AJAX New Member

    Here are some pictures of her

    [​IMG]


    [​IMG]

    [​IMG]



    I hope these links work, it's my first time using photobucket.
     
  11. Tim B
    Joined: Jan 2003
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    Location: Southern England

    Tim B Senior Member

    "and since I'm young no one ever takes me serious, and act as if I'm retarded." No, that's just buying a boat... We all get that!

    Sounds like a good project. If you take it slow and careful you'll have a lot of fun with the boat. You've got the whole winter before you'll start to want to sail it, so don't rush. Epoxy has it's uses, primarily in gluing pieces of wood (or composite) together, and giving a smooth hard finish, but it is not the answer to everything. Since this is a wooden boat, try to use as little filler as possible. The bits you replace should be as strong as the original. There is an old saying "It broke so I repaired it and the bit I repaired broke off!" So try to avoid any hard-points as well.

    With the electrics, start with a plan and keep them neat (in fact that goes for everything on the project).

    One obvious point that most people overlook (including a salesman I was talking to recently) is that you may have a maximum towing weight on your driving license. In the UK it is 750Kg (on a recent license) after which you need a special test. Just something to note, but there aren't a huge number of boats which weigh less than about 1500Kg on a trailer, especially powerboats.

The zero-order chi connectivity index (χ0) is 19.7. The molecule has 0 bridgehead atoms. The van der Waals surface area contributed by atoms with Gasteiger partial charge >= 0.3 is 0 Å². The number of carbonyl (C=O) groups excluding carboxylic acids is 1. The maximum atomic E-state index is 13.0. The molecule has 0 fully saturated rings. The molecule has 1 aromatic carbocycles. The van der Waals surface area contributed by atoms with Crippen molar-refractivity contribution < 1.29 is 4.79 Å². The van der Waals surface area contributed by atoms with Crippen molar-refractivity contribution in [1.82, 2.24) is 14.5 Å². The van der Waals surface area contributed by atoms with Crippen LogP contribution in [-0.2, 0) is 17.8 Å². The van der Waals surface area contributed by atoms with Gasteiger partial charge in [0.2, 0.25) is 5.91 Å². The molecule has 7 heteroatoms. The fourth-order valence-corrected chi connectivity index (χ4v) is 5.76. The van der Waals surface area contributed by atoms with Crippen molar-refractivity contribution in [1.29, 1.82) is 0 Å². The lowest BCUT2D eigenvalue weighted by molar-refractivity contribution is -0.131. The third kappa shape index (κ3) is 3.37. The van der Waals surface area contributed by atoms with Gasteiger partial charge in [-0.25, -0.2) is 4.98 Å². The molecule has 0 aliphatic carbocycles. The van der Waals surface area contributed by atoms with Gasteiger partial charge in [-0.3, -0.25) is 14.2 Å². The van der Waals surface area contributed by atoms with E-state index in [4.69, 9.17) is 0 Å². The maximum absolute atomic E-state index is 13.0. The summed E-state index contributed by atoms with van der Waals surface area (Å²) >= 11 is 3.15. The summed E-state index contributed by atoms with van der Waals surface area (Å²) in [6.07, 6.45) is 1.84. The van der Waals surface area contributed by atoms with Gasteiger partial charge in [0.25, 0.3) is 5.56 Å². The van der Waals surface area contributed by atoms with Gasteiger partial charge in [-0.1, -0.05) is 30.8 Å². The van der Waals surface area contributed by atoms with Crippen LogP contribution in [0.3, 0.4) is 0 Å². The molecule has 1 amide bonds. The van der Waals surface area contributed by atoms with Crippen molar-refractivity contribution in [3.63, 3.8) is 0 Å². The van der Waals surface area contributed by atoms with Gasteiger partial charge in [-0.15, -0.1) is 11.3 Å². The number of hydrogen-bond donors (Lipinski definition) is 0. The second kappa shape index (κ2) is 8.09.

Cheers,

    Tim B.
     
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  12. Skineli
    Joined: Oct 2010
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    Location: Hyannis, MA

    Skineli Junior Member

    NICE Ajax, She's a beauty! I would advise you to seek out a yard in your area that has a hydraulic trailer. A guy who moves and blocks boats can set the boat up so you don't get sags and such. Again, find the yards who do the work, they can be found through clubs and through Wooden Boat Magazine, my favorite reading. Sell the trailer? Yes. It sort of looks like a fat clown riding a tricycle. If you do go with having the boat moved commercially for a while, your shop will have more room. So, you may want to price that out. I think Glenn-L has kits for trailers, and you could probably build one custom. They even have wood trailers too, I think. She's a fine looking boat. Have fun.
     
  13. PAR
    Joined: Nov 2003
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    Location: Eustis, FL

    PAR Yacht Designer/Builder

    Well, I hope you have some money.

    The first thing I would do is see if the engines will tick off. You'll need to make a few things for this to work easily. The first thing you need is a way to get water to each engine's raw water pickup. The simplest way to do this is go to the store an buy two toilet plungers, the kind that have the rubber head, but don't have an inner skirt. Unscrew the rubber portion from the wooden handle then drill out the hole where the handle went, so it forms a weird rubber funnel thing. Lastly, screw the rubber plunger onto the end of a garden hose. This will deliver water to the intake strainers under your boat. They have to be propped into position, but a 2x4 cut to the distance necessary will work. It's important that it doesn't have a perfect seal with the bottom, so you don't force water (pressurize) into the intake which can cause problems. A good healthy amount of leaking is desired.